While some say stress makes them lose their appetite, for many people diving head first into food is a real reaction to try to negate the uncomfortable feelings of being strung out.
While the temporary ‘fix’ you might get from diving into a bag of cookies may hold off the stress for a few moments, a new study has found that eating under those conditions actually makes your body gain more weight than it would if you were eating the same foods during a happy, calm moment.
The Australian study published in the scientific journal Cell Metabolism demonstrated that eating when stressed leads to more weight gain. The researchers discovered that when mice were fed a high-calorie diet in a stress environment, they gained more weight than those in the same diet caused in a stress-free environment.
The researchers pinpointed a pathway in the brain, controlled by insulin, which drives the additional weight gain.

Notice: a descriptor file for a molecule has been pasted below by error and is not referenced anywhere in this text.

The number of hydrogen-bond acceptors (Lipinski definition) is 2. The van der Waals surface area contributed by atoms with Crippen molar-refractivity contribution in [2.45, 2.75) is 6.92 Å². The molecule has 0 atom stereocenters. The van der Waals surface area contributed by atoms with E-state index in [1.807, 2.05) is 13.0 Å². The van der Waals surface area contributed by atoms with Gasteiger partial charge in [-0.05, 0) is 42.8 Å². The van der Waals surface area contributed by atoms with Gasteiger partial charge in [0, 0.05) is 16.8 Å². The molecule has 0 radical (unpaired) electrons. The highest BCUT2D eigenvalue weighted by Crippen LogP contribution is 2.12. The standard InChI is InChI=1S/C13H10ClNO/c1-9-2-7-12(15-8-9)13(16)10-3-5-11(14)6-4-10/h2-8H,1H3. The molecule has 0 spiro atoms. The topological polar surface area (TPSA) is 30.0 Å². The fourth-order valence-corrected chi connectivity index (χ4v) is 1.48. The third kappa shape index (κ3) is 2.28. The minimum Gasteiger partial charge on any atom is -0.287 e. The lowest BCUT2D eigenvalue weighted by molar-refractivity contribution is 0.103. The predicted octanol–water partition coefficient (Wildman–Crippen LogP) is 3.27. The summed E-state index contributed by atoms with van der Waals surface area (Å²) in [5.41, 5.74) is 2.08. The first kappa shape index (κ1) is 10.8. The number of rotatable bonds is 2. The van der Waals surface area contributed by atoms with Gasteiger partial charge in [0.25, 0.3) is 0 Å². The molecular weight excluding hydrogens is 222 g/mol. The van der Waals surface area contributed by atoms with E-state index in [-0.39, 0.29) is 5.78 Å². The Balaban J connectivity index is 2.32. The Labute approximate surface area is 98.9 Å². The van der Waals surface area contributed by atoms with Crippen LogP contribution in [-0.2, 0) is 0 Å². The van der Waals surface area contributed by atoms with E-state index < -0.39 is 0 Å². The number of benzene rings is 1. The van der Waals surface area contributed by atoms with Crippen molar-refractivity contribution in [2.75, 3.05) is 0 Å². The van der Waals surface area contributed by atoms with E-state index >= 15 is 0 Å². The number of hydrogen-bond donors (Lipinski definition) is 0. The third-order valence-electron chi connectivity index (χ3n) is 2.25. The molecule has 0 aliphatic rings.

"Our findings revealed a vicious cycle, where chronic, high insulin levels driven by stress and a high-calorie diet promoted more and more eating," explains study author Professor Herzog. "This really reinforced the idea that while it's bad to eat junk food, eating high-calorie foods under stress is a double whammy that drives obesity," said Kenny Chi Kin Ip, Ph.D., the lead author of the study.
The take home message: Try to find other non-food related things to do when you’re feeling stressed (such as journaling or calling a friend).